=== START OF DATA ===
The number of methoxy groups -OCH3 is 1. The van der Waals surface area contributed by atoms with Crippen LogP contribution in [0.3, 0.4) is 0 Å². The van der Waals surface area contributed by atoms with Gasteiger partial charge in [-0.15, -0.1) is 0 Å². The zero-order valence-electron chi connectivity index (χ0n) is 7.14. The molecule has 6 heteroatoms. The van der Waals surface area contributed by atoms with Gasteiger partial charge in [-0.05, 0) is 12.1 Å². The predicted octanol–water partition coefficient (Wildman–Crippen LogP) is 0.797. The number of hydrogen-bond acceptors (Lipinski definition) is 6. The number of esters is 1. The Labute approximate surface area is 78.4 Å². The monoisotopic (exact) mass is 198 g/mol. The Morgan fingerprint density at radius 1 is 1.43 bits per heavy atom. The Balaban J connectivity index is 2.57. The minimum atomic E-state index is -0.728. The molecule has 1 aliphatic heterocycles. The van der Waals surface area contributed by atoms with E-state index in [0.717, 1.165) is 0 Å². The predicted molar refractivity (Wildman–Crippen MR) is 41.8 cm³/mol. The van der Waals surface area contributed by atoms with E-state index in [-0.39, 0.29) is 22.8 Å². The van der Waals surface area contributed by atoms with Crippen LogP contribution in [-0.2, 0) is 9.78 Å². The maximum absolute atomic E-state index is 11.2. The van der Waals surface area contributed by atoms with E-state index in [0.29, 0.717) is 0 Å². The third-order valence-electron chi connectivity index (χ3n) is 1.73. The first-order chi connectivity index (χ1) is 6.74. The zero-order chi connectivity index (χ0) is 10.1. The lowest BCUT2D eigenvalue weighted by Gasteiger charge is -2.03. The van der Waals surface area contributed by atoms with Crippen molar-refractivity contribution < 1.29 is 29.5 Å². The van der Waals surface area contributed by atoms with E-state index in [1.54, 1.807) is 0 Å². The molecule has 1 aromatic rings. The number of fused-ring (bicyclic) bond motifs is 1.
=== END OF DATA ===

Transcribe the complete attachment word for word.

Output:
The number of methoxy groups -OCH3 is 1. The van der Waals surface area contributed by atoms with Crippen LogP contribution in [0.3, 0.4) is 0 Å². The van der Waals surface area contributed by atoms with Gasteiger partial charge in [-0.15, -0.1) is 0 Å². The zero-order valence-electron chi connectivity index (χ0n) is 7.14. The molecule has 6 heteroatoms. The van der Waals surface area contributed by atoms with Gasteiger partial charge in [-0.05, 0) is 12.1 Å². The predicted octanol–water partition coefficient (Wildman–Crippen LogP) is 0.797. The number of hydrogen-bond acceptors (Lipinski definition) is 6. The number of esters is 1. The Labute approximate surface area is 78.4 Å². The monoisotopic (exact) mass is 198 g/mol. The Morgan fingerprint density at radius 1 is 1.43 bits per heavy atom. The Balaban J connectivity index is 2.57. The minimum atomic E-state index is -0.728. The molecule has 1 aliphatic heterocycles. The van der Waals surface area contributed by atoms with E-state index in [0.717, 1.165) is 0 Å². The predicted molar refractivity (Wildman–Crippen MR) is 41.8 cm³/mol. The van der Waals surface area contributed by atoms with E-state index in [-0.39, 0.29) is 22.8 Å². The van der Waals surface area contributed by atoms with Crippen LogP contribution in [-0.2, 0) is 9.78 Å². The maximum absolute atomic E-state index is 11.2. The van der Waals surface area contributed by atoms with E-state index in [0.29, 0.717) is 0 Å². The third-order valence-electron chi connectivity index (χ3n) is 1.73. The first-order chi connectivity index (χ1) is 6.74. The zero-order chi connectivity index (χ0) is 10.1. The lowest BCUT2D eigenvalue weighted by Gasteiger charge is -2.03. The van der Waals surface area contributed by atoms with Crippen molar-refractivity contribution < 1.29 is 29.5 Å². The van der Waals surface area contributed by atoms with E-state index in [1.54, 1.807) is 0 Å². The molecule has 1 aromatic rings. The number of fused-ring (bicyclic) bond motifs is 1.